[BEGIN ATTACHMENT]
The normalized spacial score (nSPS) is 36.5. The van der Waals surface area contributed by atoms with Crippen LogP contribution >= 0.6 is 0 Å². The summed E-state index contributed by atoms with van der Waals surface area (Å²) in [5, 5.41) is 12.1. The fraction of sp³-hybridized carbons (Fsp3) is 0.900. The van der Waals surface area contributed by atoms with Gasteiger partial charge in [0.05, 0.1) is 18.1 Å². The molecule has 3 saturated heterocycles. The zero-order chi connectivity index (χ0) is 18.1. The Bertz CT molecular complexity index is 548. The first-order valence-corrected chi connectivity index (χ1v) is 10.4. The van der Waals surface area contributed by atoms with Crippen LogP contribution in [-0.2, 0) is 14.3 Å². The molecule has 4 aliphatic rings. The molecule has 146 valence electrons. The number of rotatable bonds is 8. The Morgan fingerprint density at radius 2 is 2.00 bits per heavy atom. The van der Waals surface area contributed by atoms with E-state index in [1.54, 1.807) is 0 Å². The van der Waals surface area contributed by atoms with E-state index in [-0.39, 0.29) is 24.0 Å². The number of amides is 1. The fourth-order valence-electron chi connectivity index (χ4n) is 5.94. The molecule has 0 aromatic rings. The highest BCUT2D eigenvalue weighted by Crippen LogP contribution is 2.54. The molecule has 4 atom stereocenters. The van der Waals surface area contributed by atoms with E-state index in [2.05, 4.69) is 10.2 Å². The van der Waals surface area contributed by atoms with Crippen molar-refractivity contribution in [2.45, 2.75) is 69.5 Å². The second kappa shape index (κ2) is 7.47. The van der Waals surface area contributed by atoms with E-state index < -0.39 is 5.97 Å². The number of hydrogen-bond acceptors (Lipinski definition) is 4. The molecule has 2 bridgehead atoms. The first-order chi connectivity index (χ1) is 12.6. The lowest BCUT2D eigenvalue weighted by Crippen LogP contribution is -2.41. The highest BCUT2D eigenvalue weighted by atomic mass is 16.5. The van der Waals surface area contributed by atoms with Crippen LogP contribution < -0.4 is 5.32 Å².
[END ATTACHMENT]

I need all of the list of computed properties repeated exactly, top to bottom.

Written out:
The normalized spacial score (nSPS) is 36.5. The van der Waals surface area contributed by atoms with Crippen LogP contribution >= 0.6 is 0 Å². The summed E-state index contributed by atoms with van der Waals surface area (Å²) in [5, 5.41) is 12.1. The fraction of sp³-hybridized carbons (Fsp3) is 0.900. The van der Waals surface area contributed by atoms with Gasteiger partial charge in [0.05, 0.1) is 18.1 Å². The molecule has 3 saturated heterocycles. The zero-order chi connectivity index (χ0) is 18.1. The Bertz CT molecular complexity index is 548. The first-order valence-corrected chi connectivity index (χ1v) is 10.4. The van der Waals surface area contributed by atoms with Crippen LogP contribution in [-0.2, 0) is 14.3 Å². The molecule has 4 aliphatic rings. The molecule has 146 valence electrons. The number of rotatable bonds is 8. The Morgan fingerprint density at radius 2 is 2.00 bits per heavy atom. The van der Waals surface area contributed by atoms with E-state index in [1.54, 1.807) is 0 Å². The van der Waals surface area contributed by atoms with E-state index in [-0.39, 0.29) is 24.0 Å². The number of amides is 1. The fourth-order valence-electron chi connectivity index (χ4n) is 5.94. The molecule has 0 aromatic rings. The highest BCUT2D eigenvalue weighted by Crippen LogP contribution is 2.54. The molecule has 4 atom stereocenters. The van der Waals surface area contributed by atoms with E-state index in [2.05, 4.69) is 10.2 Å². The van der Waals surface area contributed by atoms with Crippen molar-refractivity contribution in [2.45, 2.75) is 69.5 Å². The second kappa shape index (κ2) is 7.47. The van der Waals surface area contributed by atoms with E-state index < -0.39 is 5.97 Å². The number of hydrogen-bond acceptors (Lipinski definition) is 4. The molecule has 2 bridgehead atoms. The first-order chi connectivity index (χ1) is 12.6. The lowest BCUT2D eigenvalue weighted by Crippen LogP contribution is -2.41. The highest BCUT2D eigenvalue weighted by atomic mass is 16.5. The van der Waals surface area contributed by atoms with Crippen LogP contribution < -0.4 is 5.32 Å².